Cerebellum and Motor Learning
INTRODUCTION

“Correction and instruction are the way to life.” Proverbs 6:23

The cerebellum is a coordinative brain structure that functions in motor adaptation and learning. The organizational structure of the cerebellum integrates a variety of input that evaluates the disparity between intended action and the actual physical state of the body. This error detection and correction is important in skill acquisition and is strongly mediated by the modification of Purkinje cell activity. Climbing fibers appear to play an important role in this modification through the effects of long-term depression.
Figure 1- The Cerebellum (http://goo.gl/9WJKn)
Figure 1- The Cerebellum (http://goo.gl/9WJKn)

FUNCTIONAL ANATOMY


Overview
The cerebellum is located in the posterior cranial fossa, inferior to the occipital and temporal lobes and dorsal to the brainstem (Knierim, 1997). It is connected to the brainstem via the inferior cerebellar peduncle, middle cerebellar peduncle, and superior cerebellar peduncle. Transversely, the cerebellum is divided into the anterior, posterior, and flocculonodular lobes. Longitudinally, it is divided into the vermis, intermediate hemisphere, and lateral hemisphere (Squire et al., 2003). In functional terms, the cerebellum is separated into the vestibulocerebellum (flocculonodular lobe), spinocerebellum (vermis and intermediate hemisphere), and the cerebrocerebellum (lateral hemisphere). These cerebellar cortical structures project to corresponding cerebellar deep nuclei (Kandel, Schwartz, & Jessell, 2000).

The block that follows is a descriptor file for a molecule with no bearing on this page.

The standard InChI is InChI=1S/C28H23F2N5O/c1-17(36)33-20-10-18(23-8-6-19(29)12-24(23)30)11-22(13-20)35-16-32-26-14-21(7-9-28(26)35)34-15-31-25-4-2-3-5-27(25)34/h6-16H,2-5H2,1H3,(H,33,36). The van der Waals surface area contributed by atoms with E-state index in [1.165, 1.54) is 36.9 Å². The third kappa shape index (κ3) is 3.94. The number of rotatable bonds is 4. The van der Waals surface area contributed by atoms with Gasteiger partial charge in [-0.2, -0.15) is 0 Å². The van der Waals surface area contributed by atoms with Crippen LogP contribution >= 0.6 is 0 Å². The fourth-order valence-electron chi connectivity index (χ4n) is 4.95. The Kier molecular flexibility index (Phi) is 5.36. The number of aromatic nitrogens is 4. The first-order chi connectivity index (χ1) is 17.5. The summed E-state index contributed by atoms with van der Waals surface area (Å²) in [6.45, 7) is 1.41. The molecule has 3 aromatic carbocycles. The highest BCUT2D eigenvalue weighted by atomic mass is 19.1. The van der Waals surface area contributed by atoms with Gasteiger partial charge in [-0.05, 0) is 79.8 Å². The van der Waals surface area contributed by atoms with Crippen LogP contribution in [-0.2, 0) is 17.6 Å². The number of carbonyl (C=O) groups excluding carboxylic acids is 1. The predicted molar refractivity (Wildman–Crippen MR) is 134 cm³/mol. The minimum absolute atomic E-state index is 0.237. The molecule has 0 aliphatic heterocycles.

Vestibulocerebellum
The vestibulocerebellum receives direct vestibular input from semicircular canals and otolithic organs and indirect visual input from the superior colliculi and striate cortex. These afferent projections make their way through the inferior cerebellar peduncle. The vestibulocerebellum does not synapse with a deep nucleus, but sends fibers directly to the lateral vestibular nucleus. This input on the vestibular nucleus influences muscle tone through descending vestibulospinal tracts that innervate extensor anti-gravity muscles and ocular muscles responsible for eye movements, including the vestibular ocular reflex (VOR). In various lesion studies, it is apparent that the vestibular cerebellum plays an important role in maintaining balance and posture (Kandel et al., 2000).


Spinocerebellum
Sensory information from the dorsospinocerebellar and ventrospinocerebellar tracts (DSCT and VSCT), vestibular nucleus, and reticular formation, project to the vermal and intermediate hemispheres of the cerebellum via the inferior cerebellar peduncle. Vermal regions connect with the fastigial nucleus and intermediate regions connect with the interposed nuclei (globose and emboliform). These nuclei send afferent axons to the vestibular nucleus, reticular formation, and red nucleus to influence the descending pathways of the vestibulospinal, reticulospinal, and rubrospinal tracts (Knierim, 1997).

Cerebrocerebellum